In a benefits denial involving a participant's "high dollar claim" back surgery, a magistrate judge concluded that the claims administrator's benefits denial letter failed to satisfy the DOL's claims procedure requirements under the Employee Retirement Income Security Act of 1974 (ERISA). The claims administrator's decision also suffered from substantive issues, which – viewed under a nondeferential standard of review – required remand of the matter to the claims administrator to redetermine the participant's claim using a complete administrative record.
In benefits litigation involving coverage for a participant's lumbar decompression and discectomy procedure, a magistrate judge concluded that the claims administrator's denial letter failed to comply with the Department of Labor's (DOL's) claims procedure requirements (Canter v. Alkermes Blue Care Elect Preferred Provider Plan, (S.D. Ohio Jan. 22, 2020)). On the question of whether the participant was entitled to benefits under the plan, the magistrate recommended remanding the matter to the claims administrator for reconsideration.
The covered participant in this case received treatments for back, hip, and leg pain over a seven-year period before undergoing a lumbar decompression and discectomy surgery in July 2015. The claims administrator denied coverage for the participant's claim on the grounds that the surgery was not medically necessary, and the participant appealed (see Practice Note, Internal Claims and Appeals Under the ACA). A surgeon chosen by the claims administrator to independently review the appeal agreed that the procedure was not medically necessary. Relying on the surgeon's review, the claims administrator sent the participant a letter denying his appeal and informing him that the internal claims process was completed.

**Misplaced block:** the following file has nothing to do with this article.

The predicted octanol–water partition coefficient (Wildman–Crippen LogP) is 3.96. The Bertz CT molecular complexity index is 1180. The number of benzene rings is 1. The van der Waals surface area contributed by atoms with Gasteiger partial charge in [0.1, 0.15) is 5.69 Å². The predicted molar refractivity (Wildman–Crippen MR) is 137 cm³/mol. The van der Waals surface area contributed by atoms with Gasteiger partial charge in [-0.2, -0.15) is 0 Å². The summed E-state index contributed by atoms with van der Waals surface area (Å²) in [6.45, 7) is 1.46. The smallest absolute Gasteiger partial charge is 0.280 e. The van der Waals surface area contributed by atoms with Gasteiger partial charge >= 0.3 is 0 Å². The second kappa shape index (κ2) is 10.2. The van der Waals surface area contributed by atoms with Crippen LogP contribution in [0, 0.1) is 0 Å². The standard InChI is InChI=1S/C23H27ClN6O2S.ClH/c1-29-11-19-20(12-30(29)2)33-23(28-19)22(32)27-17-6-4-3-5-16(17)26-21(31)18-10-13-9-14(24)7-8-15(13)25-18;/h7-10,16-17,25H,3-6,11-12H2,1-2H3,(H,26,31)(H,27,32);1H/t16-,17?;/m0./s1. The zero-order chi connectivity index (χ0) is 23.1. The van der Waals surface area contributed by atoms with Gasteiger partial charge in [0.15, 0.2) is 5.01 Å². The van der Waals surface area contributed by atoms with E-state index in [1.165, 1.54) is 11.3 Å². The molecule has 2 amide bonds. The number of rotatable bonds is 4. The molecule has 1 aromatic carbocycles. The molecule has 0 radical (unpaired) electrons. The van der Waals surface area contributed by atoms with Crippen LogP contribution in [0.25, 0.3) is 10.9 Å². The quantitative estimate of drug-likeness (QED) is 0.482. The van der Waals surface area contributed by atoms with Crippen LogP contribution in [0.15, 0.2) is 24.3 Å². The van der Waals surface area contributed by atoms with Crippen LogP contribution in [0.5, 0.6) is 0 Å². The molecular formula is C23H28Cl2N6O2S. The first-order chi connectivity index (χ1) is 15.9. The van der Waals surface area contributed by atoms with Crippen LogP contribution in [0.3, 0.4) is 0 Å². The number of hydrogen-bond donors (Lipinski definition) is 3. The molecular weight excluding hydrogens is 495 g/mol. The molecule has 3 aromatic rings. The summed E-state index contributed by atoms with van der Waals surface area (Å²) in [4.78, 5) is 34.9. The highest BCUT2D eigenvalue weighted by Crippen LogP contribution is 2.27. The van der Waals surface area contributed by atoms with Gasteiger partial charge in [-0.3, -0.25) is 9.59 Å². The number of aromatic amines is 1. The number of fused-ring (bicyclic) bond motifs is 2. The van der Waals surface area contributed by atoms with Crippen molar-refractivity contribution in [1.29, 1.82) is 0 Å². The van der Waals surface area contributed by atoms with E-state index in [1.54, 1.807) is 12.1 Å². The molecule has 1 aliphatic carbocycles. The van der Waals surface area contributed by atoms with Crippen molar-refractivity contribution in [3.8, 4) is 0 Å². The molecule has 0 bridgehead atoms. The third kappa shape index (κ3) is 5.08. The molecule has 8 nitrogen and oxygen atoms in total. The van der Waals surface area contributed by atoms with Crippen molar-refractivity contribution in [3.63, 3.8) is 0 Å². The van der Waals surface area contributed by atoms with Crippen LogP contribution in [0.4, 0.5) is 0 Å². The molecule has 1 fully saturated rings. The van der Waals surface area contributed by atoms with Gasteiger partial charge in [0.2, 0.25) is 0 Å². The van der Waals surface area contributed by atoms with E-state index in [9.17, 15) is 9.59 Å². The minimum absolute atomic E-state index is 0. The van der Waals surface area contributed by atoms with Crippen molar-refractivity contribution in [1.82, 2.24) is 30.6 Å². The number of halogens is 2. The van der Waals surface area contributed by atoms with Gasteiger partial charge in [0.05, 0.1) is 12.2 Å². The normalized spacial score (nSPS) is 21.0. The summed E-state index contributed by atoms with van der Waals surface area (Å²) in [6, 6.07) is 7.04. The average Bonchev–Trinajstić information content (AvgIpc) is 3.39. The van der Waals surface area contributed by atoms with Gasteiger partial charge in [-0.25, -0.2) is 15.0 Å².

In May 2016, however, a manager in the employer's benefits department indicated to the participant that he could make a second appeal regarding the claim. The participant did so through counsel (and included additional supporting materials), but the claims administrator did not respond to the second appeal.
Explain why the participant's surgery was not medically necessary.
Specify what information was needed for the participant to cure the deficiencies in his claim (including with respect to the medical necessity requirement).
Discuss plan terms concerning medical necessity.
Describe the evidence the claims administrator relied on in reaching its decision. (For example, the letter did not disclose that the medical records the claims administrator obtained from the participant's health provider pertained only to the date of the surgery.)
The magistrate also rejected the claims administrator's position that it was not bound by the benefits department's representation regarding availability of a second appeal. The claims administrator had argued that:
The representation was made by an agent of the employer, not the claims administrator.
Under the plan's terms, the participant was entitled to only one appeal.
However, the magistrate concluded that the claims administrator had vested the employer's HR department with apparent authority by directing participants with questions to contact their "employer's benefit office for more information."